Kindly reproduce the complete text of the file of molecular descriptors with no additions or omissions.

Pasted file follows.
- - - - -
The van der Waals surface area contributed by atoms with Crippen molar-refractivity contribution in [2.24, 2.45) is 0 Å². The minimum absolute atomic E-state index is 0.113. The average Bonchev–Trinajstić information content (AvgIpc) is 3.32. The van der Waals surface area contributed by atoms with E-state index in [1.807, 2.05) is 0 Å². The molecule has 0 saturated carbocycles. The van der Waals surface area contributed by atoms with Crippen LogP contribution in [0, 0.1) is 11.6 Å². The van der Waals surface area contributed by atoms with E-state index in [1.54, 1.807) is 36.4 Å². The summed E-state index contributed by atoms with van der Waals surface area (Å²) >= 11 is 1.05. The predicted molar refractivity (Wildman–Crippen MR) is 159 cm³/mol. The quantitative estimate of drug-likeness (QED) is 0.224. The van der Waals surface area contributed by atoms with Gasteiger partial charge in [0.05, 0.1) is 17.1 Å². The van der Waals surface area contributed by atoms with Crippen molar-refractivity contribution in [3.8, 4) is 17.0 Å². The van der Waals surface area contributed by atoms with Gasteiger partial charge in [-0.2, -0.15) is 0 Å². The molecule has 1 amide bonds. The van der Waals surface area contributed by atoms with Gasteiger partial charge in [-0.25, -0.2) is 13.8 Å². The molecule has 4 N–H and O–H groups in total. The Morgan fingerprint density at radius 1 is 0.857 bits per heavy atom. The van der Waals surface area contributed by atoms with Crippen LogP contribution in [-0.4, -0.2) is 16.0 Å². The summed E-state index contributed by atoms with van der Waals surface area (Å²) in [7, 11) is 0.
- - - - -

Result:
The van der Waals surface area contributed by atoms with Crippen molar-refractivity contribution in [2.24, 2.45) is 0 Å². The minimum absolute atomic E-state index is 0.113. The average Bonchev–Trinajstić information content (AvgIpc) is 3.32. The van der Waals surface area contributed by atoms with E-state index in [1.807, 2.05) is 0 Å². The molecule has 0 saturated carbocycles. The van der Waals surface area contributed by atoms with Crippen LogP contribution in [0, 0.1) is 11.6 Å². The van der Waals surface area contributed by atoms with E-state index in [1.54, 1.807) is 36.4 Å². The summed E-state index contributed by atoms with van der Waals surface area (Å²) >= 11 is 1.05. The predicted molar refractivity (Wildman–Crippen MR) is 159 cm³/mol. The quantitative estimate of drug-likeness (QED) is 0.224. The van der Waals surface area contributed by atoms with Gasteiger partial charge in [0.05, 0.1) is 17.1 Å². The van der Waals surface area contributed by atoms with Crippen molar-refractivity contribution in [3.8, 4) is 17.0 Å². The van der Waals surface area contributed by atoms with Gasteiger partial charge in [-0.2, -0.15) is 0 Å². The molecule has 1 amide bonds. The van der Waals surface area contributed by atoms with Gasteiger partial charge in [-0.25, -0.2) is 13.8 Å². The molecule has 4 N–H and O–H groups in total. The Morgan fingerprint density at radius 1 is 0.857 bits per heavy atom. The van der Waals surface area contributed by atoms with Crippen LogP contribution in [-0.4, -0.2) is 16.0 Å². The summed E-state index contributed by atoms with van der Waals surface area (Å²) in [7, 11) is 0.